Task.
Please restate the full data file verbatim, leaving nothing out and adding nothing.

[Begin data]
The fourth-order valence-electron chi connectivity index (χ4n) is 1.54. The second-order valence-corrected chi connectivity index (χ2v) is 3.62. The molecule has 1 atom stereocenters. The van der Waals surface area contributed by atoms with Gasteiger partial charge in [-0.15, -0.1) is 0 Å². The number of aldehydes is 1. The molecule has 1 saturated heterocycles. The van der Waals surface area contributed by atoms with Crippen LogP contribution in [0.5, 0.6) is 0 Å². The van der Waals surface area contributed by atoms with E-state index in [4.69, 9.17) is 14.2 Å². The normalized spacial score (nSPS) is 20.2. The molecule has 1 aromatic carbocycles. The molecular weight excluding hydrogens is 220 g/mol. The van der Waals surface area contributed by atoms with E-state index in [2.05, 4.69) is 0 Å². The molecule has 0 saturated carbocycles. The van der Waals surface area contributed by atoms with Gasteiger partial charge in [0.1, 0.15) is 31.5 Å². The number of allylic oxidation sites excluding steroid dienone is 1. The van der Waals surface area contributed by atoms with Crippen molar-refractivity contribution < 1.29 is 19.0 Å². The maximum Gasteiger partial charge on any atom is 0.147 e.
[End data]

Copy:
The fourth-order valence-electron chi connectivity index (χ4n) is 1.54. The second-order valence-corrected chi connectivity index (χ2v) is 3.62. The molecule has 1 atom stereocenters. The van der Waals surface area contributed by atoms with Gasteiger partial charge in [-0.15, -0.1) is 0 Å². The number of aldehydes is 1. The molecule has 1 saturated heterocycles. The van der Waals surface area contributed by atoms with Crippen LogP contribution in [0.5, 0.6) is 0 Å². The van der Waals surface area contributed by atoms with E-state index in [4.69, 9.17) is 14.2 Å². The normalized spacial score (nSPS) is 20.2. The molecule has 1 aromatic carbocycles. The molecular weight excluding hydrogens is 220 g/mol. The van der Waals surface area contributed by atoms with E-state index in [2.05, 4.69) is 0 Å². The molecule has 0 saturated carbocycles. The van der Waals surface area contributed by atoms with Gasteiger partial charge in [0.1, 0.15) is 31.5 Å². The number of allylic oxidation sites excluding steroid dienone is 1. The van der Waals surface area contributed by atoms with Crippen molar-refractivity contribution < 1.29 is 19.0 Å². The maximum Gasteiger partial charge on any atom is 0.147 e.